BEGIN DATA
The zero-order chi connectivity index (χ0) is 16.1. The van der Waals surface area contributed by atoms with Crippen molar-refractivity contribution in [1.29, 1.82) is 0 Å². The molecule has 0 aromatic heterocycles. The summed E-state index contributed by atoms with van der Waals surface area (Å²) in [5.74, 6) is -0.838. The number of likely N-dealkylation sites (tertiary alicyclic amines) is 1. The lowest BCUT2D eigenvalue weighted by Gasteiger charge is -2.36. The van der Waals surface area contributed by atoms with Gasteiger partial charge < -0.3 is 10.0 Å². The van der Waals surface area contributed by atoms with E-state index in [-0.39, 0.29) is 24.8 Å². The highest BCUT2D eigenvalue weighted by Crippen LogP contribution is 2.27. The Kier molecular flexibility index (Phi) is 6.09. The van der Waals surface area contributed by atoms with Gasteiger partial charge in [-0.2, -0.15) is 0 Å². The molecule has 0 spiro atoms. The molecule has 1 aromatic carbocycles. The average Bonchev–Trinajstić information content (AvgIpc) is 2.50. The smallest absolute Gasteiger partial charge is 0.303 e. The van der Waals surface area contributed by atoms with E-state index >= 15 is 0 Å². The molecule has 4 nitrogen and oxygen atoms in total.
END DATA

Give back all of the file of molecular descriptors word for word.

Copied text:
The zero-order chi connectivity index (χ0) is 16.1. The van der Waals surface area contributed by atoms with Crippen molar-refractivity contribution in [1.29, 1.82) is 0 Å². The molecule has 0 aromatic heterocycles. The summed E-state index contributed by atoms with van der Waals surface area (Å²) in [5.74, 6) is -0.838. The number of likely N-dealkylation sites (tertiary alicyclic amines) is 1. The lowest BCUT2D eigenvalue weighted by Gasteiger charge is -2.36. The van der Waals surface area contributed by atoms with Gasteiger partial charge < -0.3 is 10.0 Å². The van der Waals surface area contributed by atoms with E-state index in [-0.39, 0.29) is 24.8 Å². The highest BCUT2D eigenvalue weighted by Crippen LogP contribution is 2.27. The Kier molecular flexibility index (Phi) is 6.09. The van der Waals surface area contributed by atoms with Gasteiger partial charge in [-0.2, -0.15) is 0 Å². The molecule has 0 spiro atoms. The molecule has 1 aromatic carbocycles. The average Bonchev–Trinajstić information content (AvgIpc) is 2.50. The smallest absolute Gasteiger partial charge is 0.303 e. The van der Waals surface area contributed by atoms with E-state index >= 15 is 0 Å². The molecule has 4 nitrogen and oxygen atoms in total.